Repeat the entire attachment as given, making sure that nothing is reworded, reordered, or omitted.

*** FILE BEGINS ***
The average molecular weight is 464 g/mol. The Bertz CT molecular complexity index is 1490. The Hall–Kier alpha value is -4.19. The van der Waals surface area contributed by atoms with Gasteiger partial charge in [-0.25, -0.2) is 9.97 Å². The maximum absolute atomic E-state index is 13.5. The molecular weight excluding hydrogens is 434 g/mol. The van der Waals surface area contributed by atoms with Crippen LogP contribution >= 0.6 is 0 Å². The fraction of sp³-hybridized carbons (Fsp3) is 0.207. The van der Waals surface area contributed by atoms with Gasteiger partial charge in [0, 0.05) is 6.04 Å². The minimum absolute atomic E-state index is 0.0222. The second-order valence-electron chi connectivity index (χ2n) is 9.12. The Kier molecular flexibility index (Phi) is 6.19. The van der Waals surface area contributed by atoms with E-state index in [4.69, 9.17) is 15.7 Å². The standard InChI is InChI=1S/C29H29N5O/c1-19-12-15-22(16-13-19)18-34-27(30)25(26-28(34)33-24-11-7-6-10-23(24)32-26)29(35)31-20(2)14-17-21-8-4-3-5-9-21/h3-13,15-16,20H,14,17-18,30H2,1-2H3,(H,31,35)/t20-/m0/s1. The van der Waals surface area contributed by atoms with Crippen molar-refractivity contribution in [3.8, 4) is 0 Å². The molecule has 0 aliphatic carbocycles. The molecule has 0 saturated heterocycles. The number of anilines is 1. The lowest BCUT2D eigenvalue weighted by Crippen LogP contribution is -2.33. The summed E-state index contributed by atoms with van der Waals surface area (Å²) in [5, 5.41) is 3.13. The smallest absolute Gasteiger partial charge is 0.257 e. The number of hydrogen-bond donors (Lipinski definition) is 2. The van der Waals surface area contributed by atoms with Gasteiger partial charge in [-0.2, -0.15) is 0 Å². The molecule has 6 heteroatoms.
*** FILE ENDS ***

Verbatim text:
The average molecular weight is 464 g/mol. The Bertz CT molecular complexity index is 1490. The Hall–Kier alpha value is -4.19. The van der Waals surface area contributed by atoms with Gasteiger partial charge in [-0.25, -0.2) is 9.97 Å². The maximum absolute atomic E-state index is 13.5. The molecular weight excluding hydrogens is 434 g/mol. The van der Waals surface area contributed by atoms with Crippen LogP contribution >= 0.6 is 0 Å². The fraction of sp³-hybridized carbons (Fsp3) is 0.207. The van der Waals surface area contributed by atoms with Gasteiger partial charge in [0, 0.05) is 6.04 Å². The minimum absolute atomic E-state index is 0.0222. The second-order valence-electron chi connectivity index (χ2n) is 9.12. The Kier molecular flexibility index (Phi) is 6.19. The van der Waals surface area contributed by atoms with E-state index in [4.69, 9.17) is 15.7 Å². The standard InChI is InChI=1S/C29H29N5O/c1-19-12-15-22(16-13-19)18-34-27(30)25(26-28(34)33-24-11-7-6-10-23(24)32-26)29(35)31-20(2)14-17-21-8-4-3-5-9-21/h3-13,15-16,20H,14,17-18,30H2,1-2H3,(H,31,35)/t20-/m0/s1. The van der Waals surface area contributed by atoms with Crippen molar-refractivity contribution in [3.8, 4) is 0 Å². The molecule has 0 aliphatic carbocycles. The molecule has 0 saturated heterocycles. The number of anilines is 1. The lowest BCUT2D eigenvalue weighted by Crippen LogP contribution is -2.33. The summed E-state index contributed by atoms with van der Waals surface area (Å²) in [5, 5.41) is 3.13. The smallest absolute Gasteiger partial charge is 0.257 e. The number of hydrogen-bond donors (Lipinski definition) is 2. The van der Waals surface area contributed by atoms with Gasteiger partial charge in [-0.2, -0.15) is 0 Å². The molecule has 6 heteroatoms.